Here, there is no evidence that the assertion of tribal court jurisdiction is motivated by a desire to harass or is conducted in bad faith. Admiral has also not asserted that the Tribal Court's jurisdiction would be “patently violative of express jurisdictional prohibitions.” Moreover, it is not apparent at this point that exhaustion would be futile. Although Defendant cites difficulties in obtaining a hearing date for its renewed motion to dismiss based on lack of jurisdiction, Ex Parte TRO Appl. 6–10, the Tribal Court has acknowledged that Admiral is challenging the Tribal Court's jurisdiction and has represented that Admiral “can object to the tribal court's jurisdiction at the hearing scheduled for April 16, 2012.” Tribal Opp'n 3. Thus, only the fourth exception to the exhaustion rule is potentially applicable on this record. The Court therefore limits its inquiry to whether tribal court jurisdiction is plainly lacking.
When it is “plain” that a tribal court lacks jurisdiction, “the otherwise applicable exhaustion requirement must give way.” Strate v. A–1 Contractors, 520 U.S. 438, 459 n. 14, 117 S.Ct. 1404, 137 L.Ed.2d 661 (1997) (emphasis added). If, however, the general exhaustion rule applies, it is in this Court's discretion whether “to dismiss a case or stay the action” while a tribal court determines its own jurisdiction. Atwood, 513 F.3d at 948. As discussed below, because tribal court jurisdiction is not plainly lacking, the Court exercises its discretion and DISMISSES this case without prejudice to allow the tribal court to determine its own jurisdiction.
B. Tribal Court Jurisdiction Is Not Plainly Lacking
*4Admiral argues that the Tribal Court lacks jurisdiction over WRI's crossclaim against Admiral because Admiral is an unconsenting nonmember defendant without any connection to the Blue Lake Rancheria Tribe. Ex Parte TRO Appl. 12. Admiral further argues that “Admiral's (a non-Indian) alleged breach of duty to defend and/or indemnify WRI (another non-Indian) under an insurance policy issued off tribal lands is not a dispute over which a tribal court can have jurisdiction.” Id. (citing Stock West Corp. v. Taylor (“Stock West I”), 942 F.2d 655, 663 (9th Cir.1991) ). Admiral contends that there are only two possible locations where the insurance dispute outlined in the cross-complaint could have arisen: (1) New Jersey, where Admiral issued the subject policy, or (2) California, where WRI is located and where the policy was entered. Id. at 13. Under either scenario, Admiral argues, the dispute arose outside of tribal lands. Therefore, Admiral contends that under federal law and the Tribe's own statutes, the Tribal Court lacks jurisdiction over WRI's crossclaim against Admiral. The Court disagrees that the issue of where the dispute arose is as clear cut as Admiral suggests.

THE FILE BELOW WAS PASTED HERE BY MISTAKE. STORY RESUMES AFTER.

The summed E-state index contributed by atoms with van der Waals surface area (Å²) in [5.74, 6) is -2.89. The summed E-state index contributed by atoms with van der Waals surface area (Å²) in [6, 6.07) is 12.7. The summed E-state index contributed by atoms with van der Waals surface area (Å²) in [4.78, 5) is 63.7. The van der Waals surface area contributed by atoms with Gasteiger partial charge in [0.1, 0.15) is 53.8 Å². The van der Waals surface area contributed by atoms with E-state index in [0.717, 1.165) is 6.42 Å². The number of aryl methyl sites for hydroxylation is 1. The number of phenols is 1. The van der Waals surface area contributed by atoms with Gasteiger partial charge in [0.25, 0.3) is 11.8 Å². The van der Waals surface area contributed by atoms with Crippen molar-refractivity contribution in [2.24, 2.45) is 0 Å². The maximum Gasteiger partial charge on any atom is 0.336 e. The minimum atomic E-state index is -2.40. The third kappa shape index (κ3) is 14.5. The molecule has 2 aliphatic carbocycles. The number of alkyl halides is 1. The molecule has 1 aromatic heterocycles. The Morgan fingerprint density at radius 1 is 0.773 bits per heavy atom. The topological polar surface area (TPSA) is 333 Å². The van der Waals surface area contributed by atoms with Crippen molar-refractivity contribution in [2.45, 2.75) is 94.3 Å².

As an initial matter, in determining whether the exhaustion rule applies, the Court “need not make a definitive determination of whether tribal court jurisdiction exists; [it] must decide only whether jurisdiction is plausible.” Elliott, 566 F.3d at 849 . On this record, jurisdiction is plausible.